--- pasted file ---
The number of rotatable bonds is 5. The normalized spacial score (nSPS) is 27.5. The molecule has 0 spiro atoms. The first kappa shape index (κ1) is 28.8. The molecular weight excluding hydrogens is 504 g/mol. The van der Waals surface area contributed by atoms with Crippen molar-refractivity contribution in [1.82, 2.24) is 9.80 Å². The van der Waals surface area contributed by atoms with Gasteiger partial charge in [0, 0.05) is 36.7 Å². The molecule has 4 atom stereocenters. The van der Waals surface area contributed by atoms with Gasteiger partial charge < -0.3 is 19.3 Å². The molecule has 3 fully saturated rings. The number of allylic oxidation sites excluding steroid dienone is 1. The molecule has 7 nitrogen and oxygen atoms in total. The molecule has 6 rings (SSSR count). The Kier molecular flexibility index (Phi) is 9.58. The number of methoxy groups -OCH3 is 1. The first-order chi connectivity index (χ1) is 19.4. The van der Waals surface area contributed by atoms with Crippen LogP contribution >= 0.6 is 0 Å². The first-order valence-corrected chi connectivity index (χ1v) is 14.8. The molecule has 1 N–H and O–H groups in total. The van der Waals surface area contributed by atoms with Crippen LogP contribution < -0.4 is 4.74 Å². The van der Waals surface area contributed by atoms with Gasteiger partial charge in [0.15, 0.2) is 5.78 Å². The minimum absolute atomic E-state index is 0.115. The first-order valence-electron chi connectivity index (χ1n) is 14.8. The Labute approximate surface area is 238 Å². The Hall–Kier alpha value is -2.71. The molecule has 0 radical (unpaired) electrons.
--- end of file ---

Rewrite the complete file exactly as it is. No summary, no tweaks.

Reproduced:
The number of rotatable bonds is 5. The normalized spacial score (nSPS) is 27.5. The molecule has 0 spiro atoms. The first kappa shape index (κ1) is 28.8. The molecular weight excluding hydrogens is 504 g/mol. The van der Waals surface area contributed by atoms with Crippen molar-refractivity contribution in [1.82, 2.24) is 9.80 Å². The van der Waals surface area contributed by atoms with Gasteiger partial charge in [0, 0.05) is 36.7 Å². The molecule has 4 atom stereocenters. The van der Waals surface area contributed by atoms with Gasteiger partial charge < -0.3 is 19.3 Å². The molecule has 3 fully saturated rings. The number of allylic oxidation sites excluding steroid dienone is 1. The molecule has 7 nitrogen and oxygen atoms in total. The molecule has 6 rings (SSSR count). The Kier molecular flexibility index (Phi) is 9.58. The number of methoxy groups -OCH3 is 1. The first-order chi connectivity index (χ1) is 19.4. The van der Waals surface area contributed by atoms with Crippen LogP contribution >= 0.6 is 0 Å². The first-order valence-corrected chi connectivity index (χ1v) is 14.8. The molecule has 1 N–H and O–H groups in total. The van der Waals surface area contributed by atoms with Crippen LogP contribution < -0.4 is 4.74 Å². The van der Waals surface area contributed by atoms with Gasteiger partial charge in [0.15, 0.2) is 5.78 Å². The minimum absolute atomic E-state index is 0.115. The first-order valence-electron chi connectivity index (χ1n) is 14.8. The Labute approximate surface area is 238 Å². The Hall–Kier alpha value is -2.71. The molecule has 0 radical (unpaired) electrons.